For those at the top, there has been little incentive to implement reforms: industry "entrepreneurs" have benefited from lack of government regulation and services — often giving generous kickbacks to politicians for preserving the status quo. Lebanon's sketchy electricity industry, which relies on so-called "generator mafias" with ties to the political elite, is a case in point.
Foreign aid distribution is politicized. Last summer, Emmanuel Macron, president of France, Lebanon's former colonial power, jetted into Beirut twice within a few weeks and vowed to help usher in the reforms needed for Lebanon's political and economic "rebirth." But he has also said that unlocking international aid would be contingent on Lebanon instituting some basic reforms, like forming a new government and rooting out corruption. So far, that's been a bust: just weeks ago, the interim PM Said Hariri threw in the towel after failing to find common ground with President Michel Aoun.
"Real reforms require the political class, as well as Hezbollah, to give up too much of the power, money and influence they accumulated over years and they're not ready to do that," Kim Ghattas , author of Black Wave and contributing writer at the Atlantic, told GZERO Media. "The real work and the real opportunity for change is next year, when Lebanon will have legislative, municipal and presidential elections."
Macron has made no secret of the fact that he's fed up with Lebanon's untrustworthy elite. Still, after last summer's aid-pledging conference covered just 5 percent of the damages, he will hold a second fundraising event this week.
International financial heavyweights are frustrated. Bailout talks between Beirut and the International Monetary Fund have also reached an impasse. Before the port explosion, Lebanon's central bank had refused to accept the IMF's assessment that it had incurred losses of $49 billion, and the IMF has grown frustrated at the lack of progress on meaningful political reforms its assistance is tied to. Earlier this year, the World Bank also approved loans to help struggling families, but some analysts say that the loan structure shortchanges needy Lebanese while benefiting the political elite.
"For years, the international community helped feed corruption by pouring aid into Lebanon to support stability but without ever inquiring about where the money went," Ghattas said. Looking ahead, "the US and France and their allies should continue to stress the need for justice and accountability, not only for the port blast but also for the country's economic crash. Without accountability there is no stability, anywhere."
Regional players have their own agenda. To make matters worse for Lebanon, wealthy Gulf states like Saudi Arabia and the United Arab Emirates have pulled back on doling out funds in recent years. In 2016, Riyadh scrapped a total $4 billion in aid to Lebanon's military and police, citing Iran's heavy hand in the country's affairs. The Saudis and Emiratis don't want the money going to Iran-backed Hezbollah, a dominant force in Lebanese politics, and they want to see Iran and its proxy take the blame for Lebanon's popular unrest.
So why should outsiders bail out chronically unstable Lebanon? There is, of course, the moral dimension of human suffering. For those who care about their fellow human beings, that's incentive enough.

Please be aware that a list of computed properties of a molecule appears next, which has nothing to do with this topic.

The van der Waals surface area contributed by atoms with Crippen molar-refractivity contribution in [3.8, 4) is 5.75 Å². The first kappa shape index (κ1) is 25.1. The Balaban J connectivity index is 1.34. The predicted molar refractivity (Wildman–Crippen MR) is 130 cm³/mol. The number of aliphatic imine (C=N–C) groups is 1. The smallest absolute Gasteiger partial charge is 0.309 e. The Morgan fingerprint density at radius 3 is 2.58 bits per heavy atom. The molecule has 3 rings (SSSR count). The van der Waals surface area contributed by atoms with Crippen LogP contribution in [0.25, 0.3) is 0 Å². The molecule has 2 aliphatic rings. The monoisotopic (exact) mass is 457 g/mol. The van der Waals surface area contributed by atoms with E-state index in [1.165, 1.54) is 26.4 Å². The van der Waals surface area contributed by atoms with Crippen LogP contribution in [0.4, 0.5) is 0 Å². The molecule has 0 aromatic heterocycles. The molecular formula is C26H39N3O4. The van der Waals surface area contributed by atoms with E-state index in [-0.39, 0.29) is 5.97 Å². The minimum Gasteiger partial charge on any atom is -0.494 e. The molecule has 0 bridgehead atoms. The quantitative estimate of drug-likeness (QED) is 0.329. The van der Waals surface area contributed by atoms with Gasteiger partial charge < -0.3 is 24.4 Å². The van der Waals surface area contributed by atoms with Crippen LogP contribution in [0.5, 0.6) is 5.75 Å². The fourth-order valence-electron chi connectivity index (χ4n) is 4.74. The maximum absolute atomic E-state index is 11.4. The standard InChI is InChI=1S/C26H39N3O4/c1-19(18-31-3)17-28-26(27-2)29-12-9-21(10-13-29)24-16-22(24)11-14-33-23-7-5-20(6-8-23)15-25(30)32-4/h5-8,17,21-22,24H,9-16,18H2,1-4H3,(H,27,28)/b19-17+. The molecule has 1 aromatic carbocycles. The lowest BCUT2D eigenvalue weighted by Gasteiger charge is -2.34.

But there's also the regional implications: instability begets instability, and Lebanon lives in an unstable neighborhood. The spillover effects of a more chaotic Lebanon won't help a region still coping with large numbers of refugees and the continuing fallout from civil wars in Syria and Yemen, and potential instability elsewhere.
Hard Numbers: Thailand plagued by delta, Sweden's gang problem, Americans lose hope, Iraq reclaims looted artifacts
20,200: As the super contagious delta variant continues to spread, Thailand is now a COVID hotspot, recording more than 20,200 new COVID cases Wednesday, the highest daily toll since the pandemic began. Authorities imposed new restrictions in Bangkok and other provinces as the vaccine rollout remains sluggish; just 5.8 percent of Thailand's 66 million people are fully vaccinated.
180: In a bid to tackle a surge in gang violence, the Swedish government wants to give police greater access to Swedes' mobile data, including conversations on messenger apps like WhatsApp and Facebook. Sweden has already reported 180 shootings this year, and now has one of the worst gun violence problems in Europe.
40: Americans were feeling hopeful about the pandemic's trajectory… until the delta variant started wreaking havoc across the country. Only forty percent of Americans now say that the COVID situation is getting better, down from 89 percent who felt optimistic back in June.17,000: Iraq has reclaimed 17,000 archeological artifacts held by two American institutions in its biggest ever repatriation effort. War, military occupation, and a power vacuum in Iraq in recent decades have led to mass looting and theft at unexcavated sites. Many of the returned artifacts are from the lost ancient city of Irisagrig.
University of British Colombia professor Edward Slingerland says drinking makes us feel good and has historically encouraged socializing. But there are negative implications, as well. We now have the problem of "distillation and isolation": getting as much booze as you want and drinking alone, especially during the pandemic. There's a gender issue too: the "bro culture" associated with alcohol can exclude and even be dangerous for women. Not all regions have the same problems, though, as drinking habits vary widely. Watch Slingerland's interview with Ian Bremmer on GZERO World.
Watch the episode: The (political) power of alcohol